For the genetic modification of cultured cells (to express a virus receptor), it is no longer necessary to first clone a cDNA of a particular virus receptor in many instances. Many companies now sell full-length cDNAs of human (and non-human) genes already cloned into plasmid expression vectors. Some of the new generation expression vectors are also highly active across species, thus eliminating the need to optimize enhancer/promoter sequences in the expression vector.

The second general approach for the engineering of cells for virus detection/isolation, that of modifying cells to express reporter genes in response to virus infection, is still relatively new but has already proven useful for diagnostic virology. For example, the ELVIS HSV system marketed by the company Diagnostic Hybrids for the detection and typing of human herpes simplex viruses (HSV) 1 and 2. The ELVIS HSV system uses BHK cells engineered to express β-galactosidase in response to HSV infection. After the engineered cells are inoculated with clinical specimen, a blue precipitate forms over the infected cells due to interaction of β-galactosidase with a colorimetric substrate. Formation of a blue color facilitates detection of infected cells, with the net effect of reducing the time from sample inoculation to virus detection from (typically) seven or more days to one to two days. A subsequent immunofluorescence assay using monocolonal antibodies specific to HSV 1 or 2 is used to type the virus.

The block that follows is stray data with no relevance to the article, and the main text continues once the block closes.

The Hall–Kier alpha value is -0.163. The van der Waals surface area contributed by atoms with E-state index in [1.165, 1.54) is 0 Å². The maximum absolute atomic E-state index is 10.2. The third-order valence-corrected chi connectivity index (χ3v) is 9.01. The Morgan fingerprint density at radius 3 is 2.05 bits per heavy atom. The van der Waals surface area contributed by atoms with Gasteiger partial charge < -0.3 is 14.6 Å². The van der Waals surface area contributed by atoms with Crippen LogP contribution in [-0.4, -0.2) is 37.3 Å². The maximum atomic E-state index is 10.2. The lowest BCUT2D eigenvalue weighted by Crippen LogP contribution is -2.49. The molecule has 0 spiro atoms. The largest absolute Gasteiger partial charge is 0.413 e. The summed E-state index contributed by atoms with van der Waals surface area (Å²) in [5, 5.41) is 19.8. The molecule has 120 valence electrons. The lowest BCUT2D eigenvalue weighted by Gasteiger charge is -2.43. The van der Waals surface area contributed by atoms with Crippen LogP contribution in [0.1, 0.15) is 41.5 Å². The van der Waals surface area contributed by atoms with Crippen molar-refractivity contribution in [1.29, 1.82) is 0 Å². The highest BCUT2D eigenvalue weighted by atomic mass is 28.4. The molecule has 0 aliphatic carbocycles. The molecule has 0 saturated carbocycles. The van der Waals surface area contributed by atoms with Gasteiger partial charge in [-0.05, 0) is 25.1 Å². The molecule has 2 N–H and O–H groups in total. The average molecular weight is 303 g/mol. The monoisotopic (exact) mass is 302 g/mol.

10. Paradigms for virus isolation

We are often asked “What is the best combination of indicator cells to use for the (primary) isolation of viruses from clinical specimens?” Of course, this is not a question that has one correct answer. Indeed, there is no magic combination that is universally applicable. And variability exists according to the availability of reagents in various countries. The best answer to the question of which cells to use is to rely on the experience of the virologists working on site, and to use as wide a variety of indicator cells as possible for the isolation of unknown viruses. There are however some guidelines that are applicable across many applications: